SPACs (Special Purpose Acquisition Companies) are still on trend and the ripple effects from the hype in U.S. markets are being felt across UK, Europe and Asia. Numerous high-profile companies have emerged from SPACs over recent years and several SPACs have recently announced deals but are yet to complete their transaction. So, are we set for a bumper year of SPAC deals?
With private equity and venture capitalist investors looking at acquisition targets and searching for yield within an opportunistic environment, SPACs have become an appealing and increasingly popular alternative to the traditional IPO process.
Many major exchanges have begun assessing how they can increase their attractiveness. Lord Jonathan Hill’s report released very recently, calls for a range of deregulatory measures with the intent of making the UK a more desirable market to grow and list companies, this includes more authority to founders post-listing on the London Stock Exchange. This report is very timely especially considering that Amsterdam has overtaken London as Europe’s largest share trading centre in January. The FCA is expected to begin consulting on the proposals contained with Lord Hill’s report.
It’s a newly incorporated company founded by one or more sponsors, with the single objective of making one or more target "acquisitions". The funds are raised through the IPO process and investors will "buy-in" to the track record and experience of its founders/sponsors, often being high profile wealthy entrepreneurs or private equity partners.
The investment strategy for the acquisition published in its listing document would usually be expected to be completed by the founders/ sponsors within approximately 18-24 months (depending on the rules of the exchange), hence these vehicles often being referred to as "cash shells" or "blank cheque vehicles".
Interestingly, whilst the SPAC can acquire assets through a simple purchase of another entity, there have been a variety of corporate techniques used to make these "acquisitions", including takeovers, mergers with a target and retaining rights in the surviving entity, raising additional funding, being "purchased" by a target (with equity in return) or a reverse takeover where a private (non-listed) company is acquired by the SPAC and then merged with it. As such, they can be seen as a new way of doing an M&A deal and having a suitably wide definition of the permitted "business combinations" for the acquisition provides useful flexibility.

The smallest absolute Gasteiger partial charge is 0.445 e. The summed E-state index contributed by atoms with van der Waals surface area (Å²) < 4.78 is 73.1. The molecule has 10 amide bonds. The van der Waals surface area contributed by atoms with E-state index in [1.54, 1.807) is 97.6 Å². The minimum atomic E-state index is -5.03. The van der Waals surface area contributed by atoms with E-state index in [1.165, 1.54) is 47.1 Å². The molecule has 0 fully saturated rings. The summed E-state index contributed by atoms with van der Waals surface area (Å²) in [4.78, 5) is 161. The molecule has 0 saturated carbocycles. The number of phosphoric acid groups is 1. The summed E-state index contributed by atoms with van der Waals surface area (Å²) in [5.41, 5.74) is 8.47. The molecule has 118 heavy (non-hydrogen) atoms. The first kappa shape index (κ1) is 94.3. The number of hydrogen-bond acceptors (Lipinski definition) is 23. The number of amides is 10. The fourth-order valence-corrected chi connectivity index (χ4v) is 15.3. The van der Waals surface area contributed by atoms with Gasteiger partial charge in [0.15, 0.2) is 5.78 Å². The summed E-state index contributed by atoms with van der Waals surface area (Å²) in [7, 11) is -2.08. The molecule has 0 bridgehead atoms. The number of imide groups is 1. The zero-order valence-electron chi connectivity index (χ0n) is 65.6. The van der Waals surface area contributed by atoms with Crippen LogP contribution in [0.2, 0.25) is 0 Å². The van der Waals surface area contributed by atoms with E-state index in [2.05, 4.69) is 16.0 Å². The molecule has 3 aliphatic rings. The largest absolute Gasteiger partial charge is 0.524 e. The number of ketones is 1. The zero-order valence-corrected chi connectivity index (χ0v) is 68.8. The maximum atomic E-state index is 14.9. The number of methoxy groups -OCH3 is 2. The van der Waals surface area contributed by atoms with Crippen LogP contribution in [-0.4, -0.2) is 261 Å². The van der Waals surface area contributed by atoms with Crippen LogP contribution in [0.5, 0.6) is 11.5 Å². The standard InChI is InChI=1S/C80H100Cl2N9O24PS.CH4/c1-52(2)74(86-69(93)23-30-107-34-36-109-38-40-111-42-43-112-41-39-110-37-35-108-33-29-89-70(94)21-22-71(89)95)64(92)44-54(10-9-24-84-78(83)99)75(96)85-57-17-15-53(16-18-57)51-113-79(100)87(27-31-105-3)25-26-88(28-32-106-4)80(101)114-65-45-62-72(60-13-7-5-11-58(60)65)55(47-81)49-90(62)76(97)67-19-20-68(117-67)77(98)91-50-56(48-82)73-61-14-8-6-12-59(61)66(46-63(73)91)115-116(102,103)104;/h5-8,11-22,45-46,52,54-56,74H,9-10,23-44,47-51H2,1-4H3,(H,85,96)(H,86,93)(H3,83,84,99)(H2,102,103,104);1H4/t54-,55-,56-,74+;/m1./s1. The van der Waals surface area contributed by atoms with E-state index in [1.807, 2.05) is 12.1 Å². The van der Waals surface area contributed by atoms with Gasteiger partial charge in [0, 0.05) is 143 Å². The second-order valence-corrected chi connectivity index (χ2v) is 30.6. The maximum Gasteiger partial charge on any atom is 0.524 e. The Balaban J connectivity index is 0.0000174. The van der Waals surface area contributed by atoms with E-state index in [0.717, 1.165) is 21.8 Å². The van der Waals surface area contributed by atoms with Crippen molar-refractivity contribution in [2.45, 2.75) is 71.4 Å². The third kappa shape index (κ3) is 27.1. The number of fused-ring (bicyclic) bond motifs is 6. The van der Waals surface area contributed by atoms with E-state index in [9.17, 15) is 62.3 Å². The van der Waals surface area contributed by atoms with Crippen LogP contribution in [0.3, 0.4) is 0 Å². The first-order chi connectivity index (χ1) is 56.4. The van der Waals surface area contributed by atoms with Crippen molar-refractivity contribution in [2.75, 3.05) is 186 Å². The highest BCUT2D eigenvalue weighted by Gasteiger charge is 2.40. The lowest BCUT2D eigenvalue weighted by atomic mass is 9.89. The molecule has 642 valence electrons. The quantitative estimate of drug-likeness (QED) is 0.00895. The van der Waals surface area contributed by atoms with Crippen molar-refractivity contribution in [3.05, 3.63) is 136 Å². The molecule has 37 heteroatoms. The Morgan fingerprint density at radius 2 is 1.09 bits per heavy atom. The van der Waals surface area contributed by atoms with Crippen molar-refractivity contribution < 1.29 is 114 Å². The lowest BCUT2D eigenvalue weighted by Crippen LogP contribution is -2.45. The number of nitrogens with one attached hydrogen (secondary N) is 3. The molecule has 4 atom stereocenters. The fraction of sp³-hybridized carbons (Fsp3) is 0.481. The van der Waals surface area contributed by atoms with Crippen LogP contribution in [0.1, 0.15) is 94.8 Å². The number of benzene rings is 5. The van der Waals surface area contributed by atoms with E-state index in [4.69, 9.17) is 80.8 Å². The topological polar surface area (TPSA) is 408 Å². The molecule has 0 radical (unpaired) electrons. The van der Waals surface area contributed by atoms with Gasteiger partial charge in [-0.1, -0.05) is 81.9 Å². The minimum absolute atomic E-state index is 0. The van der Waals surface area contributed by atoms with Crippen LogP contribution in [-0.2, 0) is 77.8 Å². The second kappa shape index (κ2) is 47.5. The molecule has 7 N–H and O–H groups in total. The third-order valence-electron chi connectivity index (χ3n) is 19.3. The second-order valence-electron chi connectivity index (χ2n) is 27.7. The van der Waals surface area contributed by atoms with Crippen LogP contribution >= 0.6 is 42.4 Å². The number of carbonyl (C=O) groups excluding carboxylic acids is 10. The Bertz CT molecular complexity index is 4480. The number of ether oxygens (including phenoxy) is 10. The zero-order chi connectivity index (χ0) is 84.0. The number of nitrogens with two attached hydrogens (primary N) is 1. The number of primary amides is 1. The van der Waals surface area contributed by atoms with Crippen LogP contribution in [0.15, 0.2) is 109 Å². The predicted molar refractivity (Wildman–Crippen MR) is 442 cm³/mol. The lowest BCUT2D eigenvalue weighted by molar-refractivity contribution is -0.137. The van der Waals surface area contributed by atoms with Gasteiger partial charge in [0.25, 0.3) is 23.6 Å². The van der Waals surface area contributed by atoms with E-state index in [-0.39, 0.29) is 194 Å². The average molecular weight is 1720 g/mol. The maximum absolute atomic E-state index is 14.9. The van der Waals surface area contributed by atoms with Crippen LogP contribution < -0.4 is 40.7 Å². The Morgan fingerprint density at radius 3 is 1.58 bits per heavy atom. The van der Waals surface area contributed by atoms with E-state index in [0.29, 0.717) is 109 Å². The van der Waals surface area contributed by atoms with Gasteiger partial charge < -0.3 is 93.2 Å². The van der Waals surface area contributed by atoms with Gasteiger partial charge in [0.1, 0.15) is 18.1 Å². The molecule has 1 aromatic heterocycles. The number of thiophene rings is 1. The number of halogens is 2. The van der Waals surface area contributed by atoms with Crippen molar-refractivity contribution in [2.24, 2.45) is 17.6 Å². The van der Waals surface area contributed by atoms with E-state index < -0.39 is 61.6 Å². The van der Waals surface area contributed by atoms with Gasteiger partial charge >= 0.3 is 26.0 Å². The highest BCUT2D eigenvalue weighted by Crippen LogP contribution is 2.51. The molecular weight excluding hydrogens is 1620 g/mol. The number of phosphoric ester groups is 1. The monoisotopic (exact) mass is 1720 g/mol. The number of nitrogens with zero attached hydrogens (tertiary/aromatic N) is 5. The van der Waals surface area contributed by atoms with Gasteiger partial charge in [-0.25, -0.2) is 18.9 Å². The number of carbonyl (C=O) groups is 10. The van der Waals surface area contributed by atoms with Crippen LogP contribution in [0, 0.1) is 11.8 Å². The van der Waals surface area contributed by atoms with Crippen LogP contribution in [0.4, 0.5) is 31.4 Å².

Speculative investors will undoubtedly have their preferences on the type of exchange used, and this will be a key driver for the founders of the SPAC who may wish to attract certain types of investors. We have also seen geographical factors at play, such as the attraction of the UK markets for Asian investors and high-net worth entrepreneurs. SPACs are also attractive to hedge funds which can view the holding as a cash proxy and provide investors who can only invest in listed securities with exposure to private companies with illiquid securities.
There are a number of advantages to using an offshore SPAC, most notably:
Whilst investment in SPACs should always be considered carefully by investors due to the discretion provided to the sponsors/founders, they are proving to be a real source of market activity and an attractive proposition for experienced private equity experts looking to take advantage of market conditions and deliver quicker returns against that next target unicorn.